Director: Alexander Scott
Reviewer: Ann Bawtree
The Little Bulb Theatre’s telling of the age old story, Orpheus has come to the Linbury Studio via the Farnham Maltings and Battersea Arts Centre. Its reputation has obviously preceded it, hence the capacity audiences for an all too short a run in Covent Garden. From its inception seven years ago it appears that the company is made up of graduates from the University of Kent. Orpheus is the latest in a string of shows which have received a number of accolades and this, surely, will be no exception.
It is possible to imagine that in writing its own material the process began with “which actors are going to be available?” such is the variety and particularity of the talents required for this piece. Where else is there a proficient percussionist such as Tom Penn who can sing a moving counter tenor aria in between dressing up either as Satan’s side kick or a comic woodland animal and also play the Celtic harp?
The cast comprises eight players, identified in the programme only by the instruments they play. It is reasonable to suppose that Dominic Conway is Orpheus and Eugenie Pastor Eurydice but they are also Dhango Reinhardt and the chanteuse and Edith Piaf look alike, Yvette Pepin. The chorus line of Clare Beresford (double bass) Miriam Gould (violin) Shamira Turner (accordion) Tom Penn (percussion) and Alexander Scott (clarinet) frequently leave their places on either side of the stage to become animals, Parisians, inhabitants of Hades or Django/Orpheus’ besotted fans. They also play nurses, doctors, priests and anything the company might require. The only one who stays in one place is Charlie Penn, holding all together at the keyboard.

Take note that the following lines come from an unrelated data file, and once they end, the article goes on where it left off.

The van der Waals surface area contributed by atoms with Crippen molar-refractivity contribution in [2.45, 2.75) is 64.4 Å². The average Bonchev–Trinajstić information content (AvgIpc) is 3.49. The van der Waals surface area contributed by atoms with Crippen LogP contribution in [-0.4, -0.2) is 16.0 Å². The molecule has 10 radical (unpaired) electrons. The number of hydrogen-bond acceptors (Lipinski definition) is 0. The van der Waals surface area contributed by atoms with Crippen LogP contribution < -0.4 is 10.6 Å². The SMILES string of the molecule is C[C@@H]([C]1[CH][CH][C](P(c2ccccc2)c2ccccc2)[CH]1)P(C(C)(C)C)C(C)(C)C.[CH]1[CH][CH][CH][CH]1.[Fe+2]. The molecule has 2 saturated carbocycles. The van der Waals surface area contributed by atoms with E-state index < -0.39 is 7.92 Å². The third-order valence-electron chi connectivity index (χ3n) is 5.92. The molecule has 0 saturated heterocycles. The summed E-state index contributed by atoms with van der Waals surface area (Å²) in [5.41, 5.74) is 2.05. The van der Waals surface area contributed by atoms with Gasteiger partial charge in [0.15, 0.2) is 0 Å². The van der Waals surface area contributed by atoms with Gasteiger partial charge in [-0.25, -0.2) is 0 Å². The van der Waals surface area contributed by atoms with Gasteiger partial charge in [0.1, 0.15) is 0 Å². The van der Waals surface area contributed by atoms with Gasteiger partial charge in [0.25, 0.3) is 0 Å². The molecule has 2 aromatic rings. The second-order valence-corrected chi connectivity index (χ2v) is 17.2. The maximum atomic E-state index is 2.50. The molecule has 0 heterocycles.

Mary Drummond’s art nouveau proscenium arch frames the action as if in a French café theatre. Eugenie Pastor’s mid-20th Century red velvet number matches the date of the jazz and contrasts with the flowing drapery she wears as Eurydice. The wonderful masks and the terrifying puppet serpent of Max Humphries and Cheryl Brown add greatly to the spectacle, while the lighting by Michael Odam on the cloths of Rebecca Chan have an ethereal aspect.
There is little chance of getting a seat before Orpheus leaves the Linbury but a tour follows. The quality of this show with its wit, humour and pathos is well worth a day off work and a train ticket to one of the following venues.
Runs until September 18th, then tours to Bristol Old Vic, Nuffield Theatre Southampton, Liverpool Everyman Theatre, Birmingham Repertory Theatre.